New York, NY
We’re waiting for a load out of Newark, NJ to end our 12 days of Time At Home.
My dream is one day to spend a few days of relaxing Time At Home. Think about it, 9-to-5ers may commute to jobs they tolerate but they do have a couple of hours each day and on weekends to take care of stuff, even if that stuff is simply sitting on the front steps watching the world go by with a tall, cool drink in hand. When they take a few days off to relax, they go somewhere without dragging the dirty laundry and planning enough time to grocery shop or fix something on their house. They leave all that behind. We don’t.
The typical 9-to-5er has three weeks vacation, 98 weekend days (49 weeks times two) and at least six federal holidays. Grand total 125 days off the boss’s clock each year.
Over-the-road truck drivers, husband and wife teams anyway, seem to take about 12 weeks a year off or 84 days and that includes vacation time. We are governed by Hours of Service rules, which require us to take 34-hours off after working 70 hours to restart our working clocks. We do this as a rolling restart, which means, for instance, when Greg stops driving at 4 AM, he cannot drive until 2 PM the following day. I arrive at our destination at 4 PM and we have 24 hours when the truck doesn’t move. At 4 PM the next day Greg drives out with a new load and when I wake up, I can start driving after 2 AM and we’ve both had a 34-hour restart. Most people including us, check into a hotel for a couple of hot showers and the luxury of tripping off to pee in a private bathroom without thinking about where? when? And the novelty of television. It’s time off but it’s not Time at Home. It’s a layover.
When I finish my 11 hour drive for the day I can’t do the laundry, visit friends, even talking on the phone or emailing seems like too much work, I flop on the bunk behind and sleep. We are captive. Time off is not really time off because it is not our own time.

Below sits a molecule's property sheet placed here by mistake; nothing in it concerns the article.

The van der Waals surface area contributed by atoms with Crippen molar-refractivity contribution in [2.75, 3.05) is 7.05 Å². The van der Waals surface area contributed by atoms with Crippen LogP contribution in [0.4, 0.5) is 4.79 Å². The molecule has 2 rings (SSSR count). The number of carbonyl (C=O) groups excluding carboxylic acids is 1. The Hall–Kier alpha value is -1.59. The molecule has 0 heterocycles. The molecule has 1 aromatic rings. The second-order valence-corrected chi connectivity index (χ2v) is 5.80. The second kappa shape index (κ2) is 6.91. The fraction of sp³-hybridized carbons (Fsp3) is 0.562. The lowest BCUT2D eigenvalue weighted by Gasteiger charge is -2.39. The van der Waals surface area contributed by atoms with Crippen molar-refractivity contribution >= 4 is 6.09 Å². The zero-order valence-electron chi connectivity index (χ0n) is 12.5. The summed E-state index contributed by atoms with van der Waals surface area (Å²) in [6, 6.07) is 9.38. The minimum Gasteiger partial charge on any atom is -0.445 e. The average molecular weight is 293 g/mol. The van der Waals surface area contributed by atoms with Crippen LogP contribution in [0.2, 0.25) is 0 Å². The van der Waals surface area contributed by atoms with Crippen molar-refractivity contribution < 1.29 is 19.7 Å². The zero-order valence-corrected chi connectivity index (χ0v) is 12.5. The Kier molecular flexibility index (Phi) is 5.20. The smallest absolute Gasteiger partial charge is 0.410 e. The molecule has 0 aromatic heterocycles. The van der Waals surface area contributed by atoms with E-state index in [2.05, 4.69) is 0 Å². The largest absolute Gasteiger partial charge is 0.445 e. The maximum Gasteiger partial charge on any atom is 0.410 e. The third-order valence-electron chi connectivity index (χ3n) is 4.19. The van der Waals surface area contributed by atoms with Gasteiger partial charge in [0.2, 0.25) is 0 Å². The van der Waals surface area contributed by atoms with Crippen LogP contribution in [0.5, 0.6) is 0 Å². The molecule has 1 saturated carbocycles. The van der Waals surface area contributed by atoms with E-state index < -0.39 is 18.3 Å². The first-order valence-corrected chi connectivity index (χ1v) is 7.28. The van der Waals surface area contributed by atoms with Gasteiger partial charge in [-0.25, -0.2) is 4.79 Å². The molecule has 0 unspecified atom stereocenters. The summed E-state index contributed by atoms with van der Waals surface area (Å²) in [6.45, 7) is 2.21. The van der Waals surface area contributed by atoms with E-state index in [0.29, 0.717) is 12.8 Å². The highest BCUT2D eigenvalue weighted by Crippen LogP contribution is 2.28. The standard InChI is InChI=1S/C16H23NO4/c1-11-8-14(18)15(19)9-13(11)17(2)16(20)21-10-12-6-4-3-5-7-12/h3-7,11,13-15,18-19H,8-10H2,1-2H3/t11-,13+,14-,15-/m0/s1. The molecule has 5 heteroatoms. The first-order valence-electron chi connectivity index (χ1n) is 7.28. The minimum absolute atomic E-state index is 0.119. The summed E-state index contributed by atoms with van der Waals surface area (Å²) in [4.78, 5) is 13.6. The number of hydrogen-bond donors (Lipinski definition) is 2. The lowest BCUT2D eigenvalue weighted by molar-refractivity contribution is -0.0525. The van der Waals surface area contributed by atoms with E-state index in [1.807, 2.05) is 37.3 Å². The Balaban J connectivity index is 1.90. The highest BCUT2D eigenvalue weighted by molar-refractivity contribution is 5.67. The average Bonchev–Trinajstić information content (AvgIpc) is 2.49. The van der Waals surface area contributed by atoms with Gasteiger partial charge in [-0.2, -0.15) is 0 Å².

Generally we are on the road three-to-five weeks. In that time, we will do at least three 34-hour restarts, which we’ll stretch into two days, maybe one will be three or four days and stay in a hotel or take a short sightseeing trip. However, we are only awake together from about 1 PM Eastern Time to 8 PM, which limits what we can do and we have to take care of the obvious, stock up the fridge, do the laundry, keep tabs on bills and look after the tractor.
This Time at Home was particularly grueling, 12 days of homework! We moved. We donated and chucked a ton of stuff, how two people can collect that much stuff in a 475 square foot apartment is beyond me – and we have a fraction of the stuff of most other people – but we moved what was left of our household stuff to Florida, our new home state. Arranged all the stuff, changed our driver’s licenses, wrote the Hazardous Materials endorsement test and were fingerprinted and signed up as voters.
We drove a Penske truck to Florida. Yuck. It made us realize how wonderful our tractor really is, not just that there’s a fridge and bed in the sleeper, but our seats are heavenly. The executive office chair-sized seats with the air ride lumbar support and the air ride cushion that dulls the thuds and slams of hitting the nations very deep potholes.
The Penske truck had a bench seat, a bench seat. Two planks at right angles with minimum padding. Greg had to drive almost the entire way because if I pulled up the seat to reach the fuel pedal then his knees were around his ear lobes.